Sunday, September 26, 2004


The original record version of the above cd was a hoot. You could play it at all three speeds and get different effects. At 78rpm it sounds like the little sand and gravel wavelets. At 33 1/3, it's deep rolling boomer waves. The original series was called "Environments" and apparently started off the whole natural background sounds movement. (is this a movement-I'm having trouble thinking of the right word.)

The gray season. It's the time from late September on. If it isn't raining in the Eugene area it's foggy. We are between two rivers, that may have something to do with it because many mornings I can drive the twenty miles north to work and come out of the fog. Lisa of Coming to terms with middle age used to live down here and hated it. I imagine the sun is shining in Scappose this morning.

The thing is, it contributes to the image of this area as wet. We don't get "that" much rain and there is a definate rainy season. This morning is just damp and gray. Most of the spectacular flowers are gone. There's still a few cone flowers and susans. I did get some pictures of spider webs yesterday. I wonder how they'll turn out.

The worst thing about the closed in conditions is that it traps the air pollution. Right now I'm trying to figure out if it's allergies of if it's a cold. I think it 's allergies, most colds don't move this slowly.

Oh, and things that bug me number 4. (this is as I think of them-not necessarily in irritant order) Cable TV and dish TV commercials. Yoo, hoo. I have other things to do. TV is nice but I do have other interests like working.....sleeping.......and my current reading list is looking longer that number 2 nephew is tall and he's 6'2". Unfortunately, the extra channels don't increase the available talent just spread it thinner.

Read a good description of someone with a temper. The writer was referring to Dr. John McGloughlin, rightly called the Father of Oregon. Apparently the good doctor had a bit of a temper. The friend described him  "as  6'4" with a seven foot temper." Ouch!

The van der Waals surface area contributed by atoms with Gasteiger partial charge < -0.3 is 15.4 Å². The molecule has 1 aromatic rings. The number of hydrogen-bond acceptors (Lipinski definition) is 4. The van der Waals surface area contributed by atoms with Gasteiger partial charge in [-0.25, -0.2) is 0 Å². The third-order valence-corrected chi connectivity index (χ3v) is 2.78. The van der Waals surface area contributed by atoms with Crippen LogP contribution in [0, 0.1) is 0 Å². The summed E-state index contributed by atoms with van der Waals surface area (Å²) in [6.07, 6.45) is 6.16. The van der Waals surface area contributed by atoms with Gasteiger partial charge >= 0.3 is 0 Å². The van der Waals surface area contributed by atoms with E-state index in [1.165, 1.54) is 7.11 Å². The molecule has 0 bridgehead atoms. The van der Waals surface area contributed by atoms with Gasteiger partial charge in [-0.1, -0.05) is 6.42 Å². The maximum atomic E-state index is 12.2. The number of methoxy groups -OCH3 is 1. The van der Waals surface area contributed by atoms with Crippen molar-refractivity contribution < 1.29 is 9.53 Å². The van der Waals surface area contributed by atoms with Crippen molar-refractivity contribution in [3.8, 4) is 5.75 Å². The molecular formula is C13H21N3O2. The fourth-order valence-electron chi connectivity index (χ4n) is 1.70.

Thursday, September 23, 2004


Story on the news the other night regarding how some schools are discarding recess in favor of class room time. This is primary grades mind you. One interviewee basically gave the impression that he thought recess was a big waste of time. I wonder how he'd like to give up his coffee breaks. I'm sure he could use those two 15 minute sessions more productively. I have five nephews and I remember how antsy they could get at that age. Actually, the 12 year old still gets pretty antsy when the program on the tube is a football game instead of a movie.

A couple of our local legislators are pushing for full day kindergarten. Yo, we're grown up for a very long time. Give the kids time to be kids for a little while at least.

We're not a farming economy anymore. We don't need the kids to help in the fields anymore. It's almost as if children are seen as a waste of money until they're finally old enough to work and contribute to the economy. The sooner the better. Oh, and for those who feel that educating other people's children is a waste of your money: unless you plan on self-surgury when you need it, you'd better hope that somebody's kid is getting a good medical education.

Monday, September 20, 2004


Now that summer is closing I'm being reminded of a real irritant. Fruits and vegetables that are engineered so they can be shipped very long distances and still look good even though they taste like cardboard. 'Nuff said. What's sad are all the folks who think that's what they're supposed to taste like.

That said there is nothing to match a ripe Oregon Strawberry. The season only lasts a month or so, but the anticipation in the other eleven months. :-) And fresh tomatoes. I didn't used to be a tomato fan. Still warm from the garden, I think I just got a glimpse of heaven. If you don't have your own find a good produce stand. Even the canned ones taste better than the pathetic wannabes in the stores. :-)

Sunday, September 19, 2004


Bug of the day.

Doctors or other medical spokesmen in the media pushing the latest cholesterol lowering or whatever medication. "It only costs two or three dollars a day for most patients." Let me see, take an average of 2.5 x 365. That's just over $900.00 a year on top of whatever else they've got you on. If you don't have insurance you probably can't afford it. If you have insurance, somebody (you and your employer are paying for it.) That's if your insurance covers perscriptons.

Since I don't see our government telling the drug companies "Look you have the equivalent of a regulated monopoly here. You get cost of developing the drug plus 5%." I don't see the cost of drugs coming down anytime soon. Unless we want to just sign our paychecks over to Merck, Bristol Meyers, ect. I guess we're just going to have to figure out how to not need their products.